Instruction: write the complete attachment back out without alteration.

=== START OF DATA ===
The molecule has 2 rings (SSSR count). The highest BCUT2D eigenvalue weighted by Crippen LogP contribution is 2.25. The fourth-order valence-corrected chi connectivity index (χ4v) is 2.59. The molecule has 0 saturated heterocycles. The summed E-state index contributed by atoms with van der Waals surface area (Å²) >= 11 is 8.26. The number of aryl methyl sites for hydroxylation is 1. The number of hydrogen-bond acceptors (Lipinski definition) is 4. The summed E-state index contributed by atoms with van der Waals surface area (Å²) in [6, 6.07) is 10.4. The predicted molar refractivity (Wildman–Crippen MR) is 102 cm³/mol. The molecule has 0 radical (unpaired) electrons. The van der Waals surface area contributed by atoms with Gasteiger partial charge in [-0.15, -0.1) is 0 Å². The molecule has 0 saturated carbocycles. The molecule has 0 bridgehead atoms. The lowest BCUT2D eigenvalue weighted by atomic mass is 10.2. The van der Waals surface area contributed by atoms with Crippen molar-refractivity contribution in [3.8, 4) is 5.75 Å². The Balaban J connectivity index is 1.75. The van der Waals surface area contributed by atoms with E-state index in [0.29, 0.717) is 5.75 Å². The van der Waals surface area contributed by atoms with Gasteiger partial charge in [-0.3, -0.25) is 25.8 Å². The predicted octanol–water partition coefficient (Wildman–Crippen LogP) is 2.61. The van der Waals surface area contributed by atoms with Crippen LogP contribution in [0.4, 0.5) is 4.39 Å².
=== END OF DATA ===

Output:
The molecule has 2 rings (SSSR count). The highest BCUT2D eigenvalue weighted by Crippen LogP contribution is 2.25. The fourth-order valence-corrected chi connectivity index (χ4v) is 2.59. The molecule has 0 saturated heterocycles. The summed E-state index contributed by atoms with van der Waals surface area (Å²) >= 11 is 8.26. The number of aryl methyl sites for hydroxylation is 1. The number of hydrogen-bond acceptors (Lipinski definition) is 4. The summed E-state index contributed by atoms with van der Waals surface area (Å²) in [6, 6.07) is 10.4. The predicted molar refractivity (Wildman–Crippen MR) is 102 cm³/mol. The molecule has 0 radical (unpaired) electrons. The van der Waals surface area contributed by atoms with Gasteiger partial charge in [-0.15, -0.1) is 0 Å². The molecule has 0 saturated carbocycles. The molecule has 0 bridgehead atoms. The lowest BCUT2D eigenvalue weighted by atomic mass is 10.2. The van der Waals surface area contributed by atoms with Crippen molar-refractivity contribution in [3.8, 4) is 5.75 Å². The Balaban J connectivity index is 1.75. The van der Waals surface area contributed by atoms with E-state index in [0.29, 0.717) is 5.75 Å². The van der Waals surface area contributed by atoms with Gasteiger partial charge in [-0.3, -0.25) is 25.8 Å². The predicted octanol–water partition coefficient (Wildman–Crippen LogP) is 2.61. The van der Waals surface area contributed by atoms with Crippen LogP contribution in [0.4, 0.5) is 4.39 Å².